Turlough comes from the Irish word tur loch meaning "dry lake". Turloughs are lakes that disappear for part of the year - in other words a seasonal lake.
The picturesque village of Turlough, 6km northeast of Castlebar, derives its name from the flash of lake situated below the village, in front of the big house formerly the home of the Fitzgerald family. This stately home is now the Museum of Country Life (part of the National Museum of Ireland) which attracts thousands of visitors to the village each year. Careful renovations of the 18th century house, revival of the elaborate formal gardens and the artificial lake (turlough), and the creation of complimentary buildings, have created a unique destination for visitors.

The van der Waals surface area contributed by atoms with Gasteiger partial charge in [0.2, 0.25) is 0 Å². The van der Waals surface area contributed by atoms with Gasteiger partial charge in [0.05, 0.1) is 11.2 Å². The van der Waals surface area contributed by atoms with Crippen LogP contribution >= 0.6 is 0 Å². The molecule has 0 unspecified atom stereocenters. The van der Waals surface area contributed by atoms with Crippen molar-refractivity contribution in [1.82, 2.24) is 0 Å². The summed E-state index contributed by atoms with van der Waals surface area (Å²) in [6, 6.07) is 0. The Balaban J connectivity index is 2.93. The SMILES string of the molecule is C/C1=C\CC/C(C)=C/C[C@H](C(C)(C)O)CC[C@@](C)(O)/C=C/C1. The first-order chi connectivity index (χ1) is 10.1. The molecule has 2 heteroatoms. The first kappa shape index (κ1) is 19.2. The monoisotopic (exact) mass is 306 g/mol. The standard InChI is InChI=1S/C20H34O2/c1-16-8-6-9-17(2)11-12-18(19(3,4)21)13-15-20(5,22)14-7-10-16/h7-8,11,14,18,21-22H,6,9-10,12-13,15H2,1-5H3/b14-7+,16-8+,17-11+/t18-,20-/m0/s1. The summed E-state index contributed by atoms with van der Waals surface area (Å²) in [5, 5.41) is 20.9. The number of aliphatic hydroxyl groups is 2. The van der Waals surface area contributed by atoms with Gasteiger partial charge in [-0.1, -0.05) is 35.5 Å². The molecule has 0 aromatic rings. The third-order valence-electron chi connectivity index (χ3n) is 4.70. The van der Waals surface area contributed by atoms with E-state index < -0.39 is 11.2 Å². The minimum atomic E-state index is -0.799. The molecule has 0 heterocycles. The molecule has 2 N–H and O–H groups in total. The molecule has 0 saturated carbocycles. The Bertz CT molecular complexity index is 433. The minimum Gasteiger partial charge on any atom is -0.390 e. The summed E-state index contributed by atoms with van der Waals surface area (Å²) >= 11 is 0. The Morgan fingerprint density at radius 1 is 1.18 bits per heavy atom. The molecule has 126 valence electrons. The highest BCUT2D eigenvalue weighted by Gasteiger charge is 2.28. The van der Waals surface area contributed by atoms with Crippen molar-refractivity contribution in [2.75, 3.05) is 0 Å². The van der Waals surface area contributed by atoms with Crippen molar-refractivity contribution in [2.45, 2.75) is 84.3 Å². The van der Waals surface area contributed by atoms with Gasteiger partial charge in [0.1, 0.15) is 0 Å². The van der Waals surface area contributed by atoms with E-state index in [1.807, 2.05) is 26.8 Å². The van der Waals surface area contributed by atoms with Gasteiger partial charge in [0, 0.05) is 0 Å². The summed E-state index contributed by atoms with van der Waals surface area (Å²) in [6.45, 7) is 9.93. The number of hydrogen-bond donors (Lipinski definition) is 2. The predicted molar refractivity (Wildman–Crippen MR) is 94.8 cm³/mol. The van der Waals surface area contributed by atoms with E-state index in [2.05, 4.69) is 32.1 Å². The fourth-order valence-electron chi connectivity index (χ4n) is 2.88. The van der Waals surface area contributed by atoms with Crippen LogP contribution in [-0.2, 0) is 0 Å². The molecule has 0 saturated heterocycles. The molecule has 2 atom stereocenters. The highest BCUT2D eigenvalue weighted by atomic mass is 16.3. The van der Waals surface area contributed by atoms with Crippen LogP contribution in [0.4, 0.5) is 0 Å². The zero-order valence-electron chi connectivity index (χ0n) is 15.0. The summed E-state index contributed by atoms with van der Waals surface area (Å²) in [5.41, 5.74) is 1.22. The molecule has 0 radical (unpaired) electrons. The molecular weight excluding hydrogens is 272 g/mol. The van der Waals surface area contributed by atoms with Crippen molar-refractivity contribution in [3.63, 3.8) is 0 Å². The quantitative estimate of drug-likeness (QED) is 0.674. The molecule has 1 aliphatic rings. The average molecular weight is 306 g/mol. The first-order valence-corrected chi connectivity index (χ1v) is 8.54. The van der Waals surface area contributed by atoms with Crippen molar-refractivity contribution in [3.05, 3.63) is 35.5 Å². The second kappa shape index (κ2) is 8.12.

Situated along the Castlebar River, just off the N5 road, the village is also noteworthy for its well-preserved round tower, built between 900 and 1200. The cruciform church beside the round tower in Turlough dates from the 18th century and incorporates a 16th century mullioned window and a small Crucifixion plaque dated 1625.
Turlough is rich in history and the surrounding countryside is dotted with standing stones, a holy well, fulachtaí fia and cillíní.